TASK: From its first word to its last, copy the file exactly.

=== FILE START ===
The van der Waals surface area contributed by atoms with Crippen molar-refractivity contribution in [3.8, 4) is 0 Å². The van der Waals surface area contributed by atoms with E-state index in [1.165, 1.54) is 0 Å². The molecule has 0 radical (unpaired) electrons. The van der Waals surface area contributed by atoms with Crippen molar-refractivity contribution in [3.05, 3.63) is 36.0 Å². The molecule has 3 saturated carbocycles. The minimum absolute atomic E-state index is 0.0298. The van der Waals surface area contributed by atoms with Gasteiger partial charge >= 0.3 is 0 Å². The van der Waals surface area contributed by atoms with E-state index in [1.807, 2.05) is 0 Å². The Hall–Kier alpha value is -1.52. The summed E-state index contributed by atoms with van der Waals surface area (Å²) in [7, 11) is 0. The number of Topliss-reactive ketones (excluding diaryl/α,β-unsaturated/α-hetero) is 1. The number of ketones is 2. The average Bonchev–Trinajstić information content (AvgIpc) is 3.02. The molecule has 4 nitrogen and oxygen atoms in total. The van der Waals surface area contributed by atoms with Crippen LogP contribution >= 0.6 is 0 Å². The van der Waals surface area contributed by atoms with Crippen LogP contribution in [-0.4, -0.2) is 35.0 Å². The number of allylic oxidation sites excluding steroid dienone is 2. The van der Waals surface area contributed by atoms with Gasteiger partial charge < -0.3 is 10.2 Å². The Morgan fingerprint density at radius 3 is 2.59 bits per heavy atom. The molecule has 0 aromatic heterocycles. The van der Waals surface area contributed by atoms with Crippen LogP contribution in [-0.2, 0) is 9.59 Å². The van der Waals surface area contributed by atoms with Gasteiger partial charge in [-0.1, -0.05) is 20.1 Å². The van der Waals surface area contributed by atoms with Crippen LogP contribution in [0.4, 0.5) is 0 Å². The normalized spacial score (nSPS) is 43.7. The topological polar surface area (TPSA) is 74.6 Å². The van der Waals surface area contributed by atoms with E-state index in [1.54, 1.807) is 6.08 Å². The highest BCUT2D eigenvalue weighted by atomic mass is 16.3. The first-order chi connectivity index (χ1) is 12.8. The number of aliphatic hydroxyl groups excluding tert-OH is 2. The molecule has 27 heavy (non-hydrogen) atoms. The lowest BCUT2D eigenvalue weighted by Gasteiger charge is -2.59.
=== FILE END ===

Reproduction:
The van der Waals surface area contributed by atoms with Crippen molar-refractivity contribution in [3.8, 4) is 0 Å². The van der Waals surface area contributed by atoms with E-state index in [1.165, 1.54) is 0 Å². The molecule has 0 radical (unpaired) electrons. The van der Waals surface area contributed by atoms with Crippen molar-refractivity contribution in [3.05, 3.63) is 36.0 Å². The molecule has 3 saturated carbocycles. The minimum absolute atomic E-state index is 0.0298. The van der Waals surface area contributed by atoms with Gasteiger partial charge >= 0.3 is 0 Å². The van der Waals surface area contributed by atoms with E-state index in [1.807, 2.05) is 0 Å². The Hall–Kier alpha value is -1.52. The summed E-state index contributed by atoms with van der Waals surface area (Å²) in [7, 11) is 0. The number of Topliss-reactive ketones (excluding diaryl/α,β-unsaturated/α-hetero) is 1. The number of ketones is 2. The average Bonchev–Trinajstić information content (AvgIpc) is 3.02. The molecule has 4 nitrogen and oxygen atoms in total. The van der Waals surface area contributed by atoms with Crippen LogP contribution >= 0.6 is 0 Å². The van der Waals surface area contributed by atoms with Crippen LogP contribution in [-0.4, -0.2) is 35.0 Å². The number of allylic oxidation sites excluding steroid dienone is 2. The van der Waals surface area contributed by atoms with Gasteiger partial charge < -0.3 is 10.2 Å². The Morgan fingerprint density at radius 3 is 2.59 bits per heavy atom. The molecule has 0 aromatic heterocycles. The van der Waals surface area contributed by atoms with Crippen LogP contribution in [-0.2, 0) is 9.59 Å². The van der Waals surface area contributed by atoms with Gasteiger partial charge in [-0.1, -0.05) is 20.1 Å². The van der Waals surface area contributed by atoms with Crippen LogP contribution in [0.4, 0.5) is 0 Å². The normalized spacial score (nSPS) is 43.7. The topological polar surface area (TPSA) is 74.6 Å². The van der Waals surface area contributed by atoms with E-state index in [1.54, 1.807) is 6.08 Å². The highest BCUT2D eigenvalue weighted by atomic mass is 16.3. The first-order chi connectivity index (χ1) is 12.8. The number of aliphatic hydroxyl groups excluding tert-OH is 2. The molecule has 27 heavy (non-hydrogen) atoms. The lowest BCUT2D eigenvalue weighted by Gasteiger charge is -2.59.